Andrew Sullivan comments here on the nearly-complete blackout of the ongoing torture story in American media, even as coverage happens in other countries, and here on why this should be a much bigger story than it is. Here are satellite photos of what may be "Camp No."
All this is part of the Bush administration torture programme which Mr. Obama continues to do everything in his power to prevent from being investigated, much less prosecuted. Or, possibly, even stopped:
Nearly 200 men remain imprisoned at Guantánamo. In June 2009, six months after Barack Obama took office, one of them, a thirty-one-year-old Yemeni named Muhammed Abdallah Salih, was found dead in his cell. The exact circumstances of his death, like those of the deaths of the three men from Alpha Block, remain uncertain. Those charged with accounting for what happened—the prison command, the civilian and military investigative agencies, the Justice Department, and ultimately the attorney general himself—all face a choice between the rule of law and the expedience of political silence. Thus far, their choice has been unanimous.With no investigation, with no accountability, with nothing less than exactly as thick a stonewall as the Bush administration maintained, we can't know.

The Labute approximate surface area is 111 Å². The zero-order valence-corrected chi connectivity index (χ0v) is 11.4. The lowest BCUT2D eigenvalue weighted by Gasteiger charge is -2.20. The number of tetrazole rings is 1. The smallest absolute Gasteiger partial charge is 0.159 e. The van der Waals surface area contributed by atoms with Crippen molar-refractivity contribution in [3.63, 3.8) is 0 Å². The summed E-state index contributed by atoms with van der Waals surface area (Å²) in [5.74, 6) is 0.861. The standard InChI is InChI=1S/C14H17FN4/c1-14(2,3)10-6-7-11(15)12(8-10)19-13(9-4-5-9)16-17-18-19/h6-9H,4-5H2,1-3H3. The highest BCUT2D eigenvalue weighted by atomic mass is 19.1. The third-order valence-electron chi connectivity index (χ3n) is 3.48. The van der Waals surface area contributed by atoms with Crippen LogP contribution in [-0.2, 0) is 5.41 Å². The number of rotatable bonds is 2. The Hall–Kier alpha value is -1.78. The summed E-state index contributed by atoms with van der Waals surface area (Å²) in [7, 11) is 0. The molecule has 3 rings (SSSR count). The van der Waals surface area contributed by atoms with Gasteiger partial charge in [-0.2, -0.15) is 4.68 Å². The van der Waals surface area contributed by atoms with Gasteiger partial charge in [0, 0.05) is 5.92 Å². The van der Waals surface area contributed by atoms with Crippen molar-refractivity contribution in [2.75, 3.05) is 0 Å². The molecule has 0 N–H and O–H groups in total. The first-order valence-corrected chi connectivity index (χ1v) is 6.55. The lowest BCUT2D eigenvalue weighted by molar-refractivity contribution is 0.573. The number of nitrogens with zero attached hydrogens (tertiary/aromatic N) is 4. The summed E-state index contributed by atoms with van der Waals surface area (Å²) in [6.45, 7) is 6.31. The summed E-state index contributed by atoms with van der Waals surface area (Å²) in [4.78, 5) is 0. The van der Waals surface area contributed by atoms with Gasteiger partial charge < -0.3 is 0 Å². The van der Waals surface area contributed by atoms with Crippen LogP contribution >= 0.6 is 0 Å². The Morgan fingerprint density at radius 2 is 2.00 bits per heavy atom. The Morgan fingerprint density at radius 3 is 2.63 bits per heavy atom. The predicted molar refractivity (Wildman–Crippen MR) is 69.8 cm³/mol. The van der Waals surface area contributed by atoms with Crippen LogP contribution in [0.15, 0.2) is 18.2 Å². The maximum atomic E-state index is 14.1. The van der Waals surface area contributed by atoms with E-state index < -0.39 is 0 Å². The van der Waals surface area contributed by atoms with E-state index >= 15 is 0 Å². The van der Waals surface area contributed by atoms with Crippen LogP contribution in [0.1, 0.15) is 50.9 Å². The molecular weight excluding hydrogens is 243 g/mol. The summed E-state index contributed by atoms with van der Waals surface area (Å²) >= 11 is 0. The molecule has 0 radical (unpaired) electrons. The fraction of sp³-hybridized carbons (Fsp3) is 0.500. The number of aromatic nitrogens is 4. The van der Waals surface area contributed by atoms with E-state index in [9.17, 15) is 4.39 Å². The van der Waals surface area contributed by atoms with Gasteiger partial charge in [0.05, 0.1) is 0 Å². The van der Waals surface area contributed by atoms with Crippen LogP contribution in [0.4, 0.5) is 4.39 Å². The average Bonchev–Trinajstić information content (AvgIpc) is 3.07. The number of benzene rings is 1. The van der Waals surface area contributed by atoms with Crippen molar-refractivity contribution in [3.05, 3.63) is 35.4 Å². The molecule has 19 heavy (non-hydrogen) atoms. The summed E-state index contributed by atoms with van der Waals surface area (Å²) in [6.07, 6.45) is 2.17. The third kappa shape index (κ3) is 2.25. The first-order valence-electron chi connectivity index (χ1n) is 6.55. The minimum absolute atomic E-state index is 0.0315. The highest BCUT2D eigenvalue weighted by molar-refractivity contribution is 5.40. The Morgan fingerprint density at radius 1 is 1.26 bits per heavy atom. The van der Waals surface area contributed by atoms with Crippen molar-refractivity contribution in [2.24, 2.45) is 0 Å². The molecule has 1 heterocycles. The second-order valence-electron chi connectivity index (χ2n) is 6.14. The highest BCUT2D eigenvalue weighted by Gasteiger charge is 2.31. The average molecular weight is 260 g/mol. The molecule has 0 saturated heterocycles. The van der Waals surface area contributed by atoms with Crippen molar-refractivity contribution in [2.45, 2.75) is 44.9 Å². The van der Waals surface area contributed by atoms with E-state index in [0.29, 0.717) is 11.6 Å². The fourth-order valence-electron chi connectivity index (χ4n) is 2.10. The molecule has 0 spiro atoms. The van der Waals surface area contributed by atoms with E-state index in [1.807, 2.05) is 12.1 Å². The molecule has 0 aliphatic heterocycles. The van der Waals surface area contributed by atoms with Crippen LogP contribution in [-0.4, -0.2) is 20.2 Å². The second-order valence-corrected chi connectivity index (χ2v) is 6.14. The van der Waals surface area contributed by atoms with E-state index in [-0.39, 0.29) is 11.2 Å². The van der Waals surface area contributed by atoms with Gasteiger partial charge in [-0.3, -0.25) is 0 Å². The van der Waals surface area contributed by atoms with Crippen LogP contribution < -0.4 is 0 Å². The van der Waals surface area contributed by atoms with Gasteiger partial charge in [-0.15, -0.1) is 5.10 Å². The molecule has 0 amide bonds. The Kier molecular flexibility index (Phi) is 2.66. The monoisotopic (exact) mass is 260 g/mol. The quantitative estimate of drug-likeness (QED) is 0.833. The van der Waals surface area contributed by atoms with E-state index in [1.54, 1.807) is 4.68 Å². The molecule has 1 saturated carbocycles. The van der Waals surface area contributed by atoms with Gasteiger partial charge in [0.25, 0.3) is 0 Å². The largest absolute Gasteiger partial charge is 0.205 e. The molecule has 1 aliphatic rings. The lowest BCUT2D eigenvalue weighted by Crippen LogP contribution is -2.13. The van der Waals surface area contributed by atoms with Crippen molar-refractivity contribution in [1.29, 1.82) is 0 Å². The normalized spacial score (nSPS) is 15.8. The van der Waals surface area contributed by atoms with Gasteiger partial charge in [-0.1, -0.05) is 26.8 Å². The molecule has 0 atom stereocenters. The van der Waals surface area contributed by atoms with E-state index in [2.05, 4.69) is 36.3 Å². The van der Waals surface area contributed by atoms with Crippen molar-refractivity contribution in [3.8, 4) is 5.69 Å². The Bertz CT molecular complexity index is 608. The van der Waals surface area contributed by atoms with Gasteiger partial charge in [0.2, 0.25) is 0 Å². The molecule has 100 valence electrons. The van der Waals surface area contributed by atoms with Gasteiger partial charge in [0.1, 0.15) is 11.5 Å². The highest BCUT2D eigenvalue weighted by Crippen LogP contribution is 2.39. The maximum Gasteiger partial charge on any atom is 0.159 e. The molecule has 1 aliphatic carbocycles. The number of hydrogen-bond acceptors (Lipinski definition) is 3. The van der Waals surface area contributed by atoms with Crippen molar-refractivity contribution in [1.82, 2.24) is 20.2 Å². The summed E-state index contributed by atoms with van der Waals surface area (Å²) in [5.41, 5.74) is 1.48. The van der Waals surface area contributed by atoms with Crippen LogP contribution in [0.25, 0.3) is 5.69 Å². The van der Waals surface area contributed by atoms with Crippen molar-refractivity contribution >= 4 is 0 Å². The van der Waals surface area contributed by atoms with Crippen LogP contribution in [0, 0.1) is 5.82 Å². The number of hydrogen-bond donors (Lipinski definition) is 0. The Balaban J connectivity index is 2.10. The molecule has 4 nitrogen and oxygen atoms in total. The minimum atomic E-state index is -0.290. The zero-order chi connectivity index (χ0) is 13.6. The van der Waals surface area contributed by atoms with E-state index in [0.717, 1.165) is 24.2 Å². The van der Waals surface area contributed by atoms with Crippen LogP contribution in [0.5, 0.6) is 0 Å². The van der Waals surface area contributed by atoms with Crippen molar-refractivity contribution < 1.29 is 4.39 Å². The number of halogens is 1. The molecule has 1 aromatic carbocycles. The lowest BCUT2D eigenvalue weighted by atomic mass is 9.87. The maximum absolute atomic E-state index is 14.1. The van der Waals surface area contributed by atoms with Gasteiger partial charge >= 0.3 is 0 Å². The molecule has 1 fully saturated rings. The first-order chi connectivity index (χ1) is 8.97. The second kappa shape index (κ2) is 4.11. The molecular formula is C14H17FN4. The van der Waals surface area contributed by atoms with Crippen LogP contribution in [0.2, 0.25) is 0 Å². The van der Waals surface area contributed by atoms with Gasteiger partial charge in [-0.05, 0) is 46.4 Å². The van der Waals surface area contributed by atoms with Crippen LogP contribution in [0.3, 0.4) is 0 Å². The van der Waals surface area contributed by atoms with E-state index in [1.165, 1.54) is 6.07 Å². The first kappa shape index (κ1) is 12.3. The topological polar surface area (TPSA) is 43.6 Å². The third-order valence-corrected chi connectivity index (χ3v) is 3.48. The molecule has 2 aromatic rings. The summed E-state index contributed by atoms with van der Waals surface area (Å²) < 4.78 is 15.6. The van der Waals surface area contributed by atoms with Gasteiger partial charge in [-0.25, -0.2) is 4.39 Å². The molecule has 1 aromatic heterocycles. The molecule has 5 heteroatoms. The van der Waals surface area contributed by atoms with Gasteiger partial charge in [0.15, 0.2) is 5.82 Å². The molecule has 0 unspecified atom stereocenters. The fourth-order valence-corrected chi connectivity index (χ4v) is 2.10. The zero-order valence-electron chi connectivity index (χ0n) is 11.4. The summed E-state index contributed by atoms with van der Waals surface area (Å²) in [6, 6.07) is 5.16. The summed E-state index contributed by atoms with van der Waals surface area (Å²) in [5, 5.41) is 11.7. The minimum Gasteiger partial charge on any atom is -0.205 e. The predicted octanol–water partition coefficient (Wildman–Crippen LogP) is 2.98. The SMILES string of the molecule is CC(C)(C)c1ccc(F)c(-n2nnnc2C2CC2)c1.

eta: The base commander at the time, Colonel Bumgarner, says he has no idea who Sgt. Hickman even is, despite recommending him for a medal and naming him NCO of the Quarter at the camp in 2006. He also claims that he was at the base at the time, which contradicts earlier testimony, so he either perjured himself then or is lying now. The Department of Justice says there is "no evidence of wrongdoing" whatsoever.